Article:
Taneyuki Dan Harada was born in Little Tokyo in 1923, but at age of seven, he move to Japan with his mother following the death of his father. In 1938, when Harada was fourteen, the family returned to the U.S. when his mother remarried and settled in Oakland, California.
In 1942, he and his family were incarcerated at the Tanforan Assembly Center, where he began painting at the Tanforran art school founded by Issei artists Chiura Obata and George Matsusaburo Hibi, along with other Nisei artists such as Mine Okubo and Frank Taira.
In January 2017, Cultural News editor Shige Higashi accidentally finds Harada’s “Barracks, Tulu Lake, 1945” oil painting at the Los Angeles County Museum of Art.
Harada’s work is displayed at the American Art gallery (#306) on the third level of the Americas Building in the campus of the LACMA.
The caption to the work is read as following:
Taneyuki (Dan) Harada
United States, b. 1923
Barracks, Tule Lake, 1945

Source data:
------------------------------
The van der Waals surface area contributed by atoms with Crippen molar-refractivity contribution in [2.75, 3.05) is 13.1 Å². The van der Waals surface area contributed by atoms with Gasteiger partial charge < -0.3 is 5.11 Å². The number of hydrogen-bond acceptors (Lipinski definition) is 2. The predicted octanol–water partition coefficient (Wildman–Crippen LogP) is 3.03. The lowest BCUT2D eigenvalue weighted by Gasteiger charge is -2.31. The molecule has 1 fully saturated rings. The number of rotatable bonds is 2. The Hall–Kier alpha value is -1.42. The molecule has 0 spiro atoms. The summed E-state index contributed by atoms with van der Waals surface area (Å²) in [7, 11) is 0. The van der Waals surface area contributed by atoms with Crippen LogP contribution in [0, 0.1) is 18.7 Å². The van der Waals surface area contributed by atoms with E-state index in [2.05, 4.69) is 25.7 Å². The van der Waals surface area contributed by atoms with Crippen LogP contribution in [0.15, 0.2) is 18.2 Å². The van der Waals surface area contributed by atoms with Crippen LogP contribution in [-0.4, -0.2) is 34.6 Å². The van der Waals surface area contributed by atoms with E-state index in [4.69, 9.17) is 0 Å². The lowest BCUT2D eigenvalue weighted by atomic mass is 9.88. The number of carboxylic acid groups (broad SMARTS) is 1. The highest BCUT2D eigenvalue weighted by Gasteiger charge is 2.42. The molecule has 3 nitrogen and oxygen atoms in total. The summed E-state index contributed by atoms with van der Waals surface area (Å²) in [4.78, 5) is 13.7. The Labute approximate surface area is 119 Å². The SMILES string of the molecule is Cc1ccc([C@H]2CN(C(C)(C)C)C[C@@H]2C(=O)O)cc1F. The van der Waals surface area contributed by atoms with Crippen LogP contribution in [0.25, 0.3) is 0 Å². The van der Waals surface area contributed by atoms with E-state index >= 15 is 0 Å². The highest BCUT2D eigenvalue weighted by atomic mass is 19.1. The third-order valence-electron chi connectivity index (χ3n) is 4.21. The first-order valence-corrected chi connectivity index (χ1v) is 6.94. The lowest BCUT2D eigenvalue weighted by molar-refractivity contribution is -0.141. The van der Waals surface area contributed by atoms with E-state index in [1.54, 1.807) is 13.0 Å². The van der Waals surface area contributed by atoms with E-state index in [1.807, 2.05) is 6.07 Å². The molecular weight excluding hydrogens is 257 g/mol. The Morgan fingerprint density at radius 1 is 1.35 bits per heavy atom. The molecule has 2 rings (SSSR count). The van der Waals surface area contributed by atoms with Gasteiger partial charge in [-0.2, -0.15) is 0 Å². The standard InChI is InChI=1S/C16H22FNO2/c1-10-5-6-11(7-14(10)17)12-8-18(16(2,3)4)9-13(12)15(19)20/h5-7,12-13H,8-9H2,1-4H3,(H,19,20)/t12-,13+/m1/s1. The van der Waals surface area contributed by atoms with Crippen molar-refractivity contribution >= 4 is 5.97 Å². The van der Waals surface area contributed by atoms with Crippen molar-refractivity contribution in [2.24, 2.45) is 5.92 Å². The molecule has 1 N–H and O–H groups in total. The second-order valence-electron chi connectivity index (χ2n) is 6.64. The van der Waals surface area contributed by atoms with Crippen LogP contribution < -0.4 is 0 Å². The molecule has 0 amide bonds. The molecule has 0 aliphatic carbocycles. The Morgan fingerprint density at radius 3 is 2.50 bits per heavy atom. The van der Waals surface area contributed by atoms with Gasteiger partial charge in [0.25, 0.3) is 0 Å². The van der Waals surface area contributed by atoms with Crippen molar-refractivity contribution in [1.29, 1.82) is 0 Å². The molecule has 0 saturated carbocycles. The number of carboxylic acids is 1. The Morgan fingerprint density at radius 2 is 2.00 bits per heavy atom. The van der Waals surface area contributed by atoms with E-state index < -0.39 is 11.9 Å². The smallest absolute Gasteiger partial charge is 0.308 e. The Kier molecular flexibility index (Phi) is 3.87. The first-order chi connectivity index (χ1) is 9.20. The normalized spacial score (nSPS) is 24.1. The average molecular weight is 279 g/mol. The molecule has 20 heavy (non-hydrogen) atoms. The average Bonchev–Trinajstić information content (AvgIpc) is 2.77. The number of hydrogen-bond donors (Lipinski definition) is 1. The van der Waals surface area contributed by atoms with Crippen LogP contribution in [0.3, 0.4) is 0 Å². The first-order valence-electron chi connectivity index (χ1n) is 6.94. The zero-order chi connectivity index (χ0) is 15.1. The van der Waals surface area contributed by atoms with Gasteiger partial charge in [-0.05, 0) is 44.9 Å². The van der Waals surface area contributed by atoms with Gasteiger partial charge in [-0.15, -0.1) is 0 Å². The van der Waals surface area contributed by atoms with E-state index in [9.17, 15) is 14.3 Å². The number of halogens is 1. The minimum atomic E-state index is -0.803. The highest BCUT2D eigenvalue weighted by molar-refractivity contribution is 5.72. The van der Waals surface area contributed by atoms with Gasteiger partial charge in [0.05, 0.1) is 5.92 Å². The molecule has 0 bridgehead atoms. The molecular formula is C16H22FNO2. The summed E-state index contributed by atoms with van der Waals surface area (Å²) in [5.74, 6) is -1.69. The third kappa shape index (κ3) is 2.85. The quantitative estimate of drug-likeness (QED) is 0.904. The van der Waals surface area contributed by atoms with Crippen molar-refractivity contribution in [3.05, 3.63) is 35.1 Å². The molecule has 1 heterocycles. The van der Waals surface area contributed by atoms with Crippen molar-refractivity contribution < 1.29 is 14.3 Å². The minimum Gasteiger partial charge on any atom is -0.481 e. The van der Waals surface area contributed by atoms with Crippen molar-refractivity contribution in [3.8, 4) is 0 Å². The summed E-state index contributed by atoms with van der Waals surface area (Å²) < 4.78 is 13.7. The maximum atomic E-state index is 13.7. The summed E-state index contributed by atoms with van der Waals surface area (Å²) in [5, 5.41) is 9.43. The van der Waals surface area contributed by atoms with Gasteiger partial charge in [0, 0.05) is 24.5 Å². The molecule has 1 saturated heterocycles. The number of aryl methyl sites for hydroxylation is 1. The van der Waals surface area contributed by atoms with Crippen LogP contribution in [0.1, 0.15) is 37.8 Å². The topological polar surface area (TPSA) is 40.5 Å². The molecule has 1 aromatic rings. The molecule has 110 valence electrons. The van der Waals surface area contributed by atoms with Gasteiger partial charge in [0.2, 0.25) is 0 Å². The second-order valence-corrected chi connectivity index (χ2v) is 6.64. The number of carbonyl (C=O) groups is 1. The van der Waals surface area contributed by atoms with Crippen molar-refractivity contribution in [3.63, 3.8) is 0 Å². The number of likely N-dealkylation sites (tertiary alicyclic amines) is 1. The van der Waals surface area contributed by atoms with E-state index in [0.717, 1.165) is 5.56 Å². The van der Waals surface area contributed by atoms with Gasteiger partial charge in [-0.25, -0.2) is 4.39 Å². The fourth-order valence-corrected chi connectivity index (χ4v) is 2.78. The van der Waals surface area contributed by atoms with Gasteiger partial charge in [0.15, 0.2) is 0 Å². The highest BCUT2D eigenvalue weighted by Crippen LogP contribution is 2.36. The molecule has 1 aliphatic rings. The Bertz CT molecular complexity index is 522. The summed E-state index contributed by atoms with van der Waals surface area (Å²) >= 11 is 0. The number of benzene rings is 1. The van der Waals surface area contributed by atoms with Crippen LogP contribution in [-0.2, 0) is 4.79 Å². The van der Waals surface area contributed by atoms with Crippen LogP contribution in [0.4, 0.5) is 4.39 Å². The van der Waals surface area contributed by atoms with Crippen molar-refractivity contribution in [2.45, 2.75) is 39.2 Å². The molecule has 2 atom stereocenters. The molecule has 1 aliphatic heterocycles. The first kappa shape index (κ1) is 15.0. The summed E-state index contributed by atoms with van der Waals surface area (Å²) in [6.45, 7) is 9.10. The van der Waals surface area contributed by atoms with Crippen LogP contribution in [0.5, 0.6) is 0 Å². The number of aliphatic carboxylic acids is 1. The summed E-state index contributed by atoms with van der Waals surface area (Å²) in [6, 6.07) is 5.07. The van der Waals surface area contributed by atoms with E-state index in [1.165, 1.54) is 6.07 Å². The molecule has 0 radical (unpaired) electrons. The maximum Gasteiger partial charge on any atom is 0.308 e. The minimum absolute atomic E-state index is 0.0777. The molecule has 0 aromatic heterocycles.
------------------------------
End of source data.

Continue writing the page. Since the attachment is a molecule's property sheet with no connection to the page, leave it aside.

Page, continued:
Oil on canvas
Purchased with funds provided by Mr. and Mrs. Thomas H. Crawford Jr.
While he was interned during World War II, Taneyuki (Dan) Harada learned to paint by attending art classes and copying illustrations from books.
Tule Lake, in northernmost California, was the site of the country’s most populous Japanese American concentration camp. Although confinement imagery often conveys a somber mood, the busy brushwork and lively green hues of this painting lend a hopeful note to the isolation of the solitary figure, whose hunched-over poster seems to express a sense of resignation.
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